By Humeyra Pamuk and Gulsen Solaker
ISTANBUL/ANKARA, Nov 30 – Police in southern Turkey detained 12 people on Wednesday and sought two others over a fire in a dormitory that killed 11 schoolgirls and one other person, an official at the prosecutor’s office handling the investigation said.
Flames swept through the mostly wooden interior of the two-storey dormitory in the town of Aladag late on Tuesday, causing the roof to collapse. Images from the scene showed shattered windows as pupils tried to escape by jumping out.
Prosecutors in the nearby district of Kozan issued arrest warrants for 14 people including the staff of the dormitory and executives from the foundation that runs it, they said in a statement. Twelve have been arrested, the official said.
One of the people detained was the dormitory manager, the state-run Anadolu agency said. Twenty-four people, many of them schoolgirls, were injured.
European Affairs Minister Omer Celik, a ruling AK Party lawmaker who represents the surrounding province in the national parliament, said the suspected cause was an electrical fault.
But the opposition complained of lax regulation and criticised an education policy that has seen a growing number of such dormitories set up to house poor students from villages where there are no state schools.
Local media said the dormitory was run by one of the several religious movements in Turkey that operate such facilities.
“As part of the investigation launched into this grave incident, three prosecutors have been assigned to identify if there is any negligence with regards to the fire and to bring those responsible to justice,” the prosecutors’ statement said.
Dozens of people tried to gather outside the Education Ministry in Ankara to protest after the fire, but police detained many of them before the demonstration began, a Reuters witness said.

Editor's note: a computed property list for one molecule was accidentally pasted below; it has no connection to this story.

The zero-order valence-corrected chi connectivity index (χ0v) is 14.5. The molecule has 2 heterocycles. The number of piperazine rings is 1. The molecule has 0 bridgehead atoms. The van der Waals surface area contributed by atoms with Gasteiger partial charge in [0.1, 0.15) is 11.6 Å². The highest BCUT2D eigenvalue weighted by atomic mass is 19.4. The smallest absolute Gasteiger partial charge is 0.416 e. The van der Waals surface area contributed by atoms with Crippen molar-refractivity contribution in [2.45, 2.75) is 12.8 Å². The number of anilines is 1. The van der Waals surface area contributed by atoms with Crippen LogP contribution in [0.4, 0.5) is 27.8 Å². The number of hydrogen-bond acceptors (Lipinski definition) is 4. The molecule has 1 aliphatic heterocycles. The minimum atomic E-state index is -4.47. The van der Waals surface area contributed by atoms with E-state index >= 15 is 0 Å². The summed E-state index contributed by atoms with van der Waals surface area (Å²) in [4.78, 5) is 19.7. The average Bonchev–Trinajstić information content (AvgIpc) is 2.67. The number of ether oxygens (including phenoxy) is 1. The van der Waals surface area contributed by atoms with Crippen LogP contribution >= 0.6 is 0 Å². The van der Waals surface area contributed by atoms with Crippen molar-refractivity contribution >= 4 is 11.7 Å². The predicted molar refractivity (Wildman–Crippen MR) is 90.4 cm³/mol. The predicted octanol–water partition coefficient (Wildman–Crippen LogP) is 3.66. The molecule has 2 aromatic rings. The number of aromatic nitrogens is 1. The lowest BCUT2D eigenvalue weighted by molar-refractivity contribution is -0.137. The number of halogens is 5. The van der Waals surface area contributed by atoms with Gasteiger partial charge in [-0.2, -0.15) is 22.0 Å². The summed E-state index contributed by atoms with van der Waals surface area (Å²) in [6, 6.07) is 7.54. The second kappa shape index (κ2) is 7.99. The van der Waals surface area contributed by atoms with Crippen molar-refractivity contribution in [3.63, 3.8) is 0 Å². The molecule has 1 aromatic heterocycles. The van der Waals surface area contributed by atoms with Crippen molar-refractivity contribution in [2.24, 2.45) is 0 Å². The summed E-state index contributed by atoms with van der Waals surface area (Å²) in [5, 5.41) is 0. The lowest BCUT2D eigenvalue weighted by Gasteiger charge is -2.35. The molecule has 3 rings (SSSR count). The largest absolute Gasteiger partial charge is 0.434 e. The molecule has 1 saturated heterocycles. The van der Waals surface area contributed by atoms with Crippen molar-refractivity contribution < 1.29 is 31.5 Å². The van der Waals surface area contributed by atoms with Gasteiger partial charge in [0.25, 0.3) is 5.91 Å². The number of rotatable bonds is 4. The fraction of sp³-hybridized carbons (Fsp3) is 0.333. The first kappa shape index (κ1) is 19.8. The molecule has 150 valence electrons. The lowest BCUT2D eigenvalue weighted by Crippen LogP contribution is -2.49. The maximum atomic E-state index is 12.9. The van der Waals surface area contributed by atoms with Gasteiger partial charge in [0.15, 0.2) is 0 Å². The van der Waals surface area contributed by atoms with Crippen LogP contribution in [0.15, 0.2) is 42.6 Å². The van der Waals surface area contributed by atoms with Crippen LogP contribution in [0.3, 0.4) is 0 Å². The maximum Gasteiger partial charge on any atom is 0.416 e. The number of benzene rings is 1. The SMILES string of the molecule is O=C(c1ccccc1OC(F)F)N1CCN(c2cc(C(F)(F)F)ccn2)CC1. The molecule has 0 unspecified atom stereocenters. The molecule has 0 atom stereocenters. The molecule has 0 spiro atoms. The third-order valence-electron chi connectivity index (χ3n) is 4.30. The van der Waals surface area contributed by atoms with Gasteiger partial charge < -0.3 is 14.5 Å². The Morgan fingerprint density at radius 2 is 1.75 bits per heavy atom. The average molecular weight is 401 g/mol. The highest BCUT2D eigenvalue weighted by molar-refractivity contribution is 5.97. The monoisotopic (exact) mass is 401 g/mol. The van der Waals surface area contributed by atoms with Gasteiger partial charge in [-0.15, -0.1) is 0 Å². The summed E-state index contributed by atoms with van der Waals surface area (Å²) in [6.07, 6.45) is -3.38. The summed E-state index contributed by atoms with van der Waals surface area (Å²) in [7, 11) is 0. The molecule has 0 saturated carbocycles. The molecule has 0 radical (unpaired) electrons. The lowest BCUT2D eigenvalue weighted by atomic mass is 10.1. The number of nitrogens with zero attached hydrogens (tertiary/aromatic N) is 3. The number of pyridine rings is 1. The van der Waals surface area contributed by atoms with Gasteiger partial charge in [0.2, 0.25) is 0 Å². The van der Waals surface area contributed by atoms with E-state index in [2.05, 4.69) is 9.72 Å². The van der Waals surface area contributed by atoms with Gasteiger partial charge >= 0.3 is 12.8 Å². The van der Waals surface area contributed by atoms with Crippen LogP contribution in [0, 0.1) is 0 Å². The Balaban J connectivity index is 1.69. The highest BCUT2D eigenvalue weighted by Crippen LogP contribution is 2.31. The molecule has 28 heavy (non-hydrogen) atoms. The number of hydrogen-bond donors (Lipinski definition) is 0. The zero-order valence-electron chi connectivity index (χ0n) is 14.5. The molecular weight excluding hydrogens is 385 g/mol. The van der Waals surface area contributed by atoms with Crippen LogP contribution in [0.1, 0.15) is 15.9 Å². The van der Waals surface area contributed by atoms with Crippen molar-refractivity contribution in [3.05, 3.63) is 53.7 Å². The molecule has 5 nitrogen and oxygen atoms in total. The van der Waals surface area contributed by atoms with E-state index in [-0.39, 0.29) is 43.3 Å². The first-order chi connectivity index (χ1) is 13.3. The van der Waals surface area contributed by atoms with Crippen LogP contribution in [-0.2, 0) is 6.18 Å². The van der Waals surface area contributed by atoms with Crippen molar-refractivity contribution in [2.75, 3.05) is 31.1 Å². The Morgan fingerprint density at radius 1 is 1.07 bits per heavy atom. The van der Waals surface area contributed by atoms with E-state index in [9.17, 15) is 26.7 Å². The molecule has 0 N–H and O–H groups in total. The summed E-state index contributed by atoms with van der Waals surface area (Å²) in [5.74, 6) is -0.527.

Elif Dogan Turkmen, a lawmaker from the main opposition Republican People’s Party, said she had unsuccessfully tabled several proposals in parliament to improve the inspection and supervision of such buildings.
“The AKP has abandoned all state authority on education to religious movements and cults,” Turkmen told Reuters. “They throw children from poor families into the lap of cults by not building dormitories themselves.”
Local mayor Huseyin Sozlu was quoted by the Hurriyet newspaper as saying the door to a fire escape was shut, trapping some of the victims inside. But Deputy Prime Minister Veysi Kaynak denied that was the case.
“The initial information passed on from investigators and our prosecutor suggests there was no lock on the door,” he said.
Hurriyet daily reported that the majority of the pupils killed were found by the fire escape.
Kaynak rejected accusations of insufficient inspections, saying the building had been audited in June as well as last year and that it had the necessary licence.
Such incidents are not uncommon in Turkey. In 2008, an explosion triggered by a gas leak in a religious preparatory school in the central province of Konya killed 18 girls and injured 29. Charges were brought against the dormitory manager and other officials. The case is ongoing.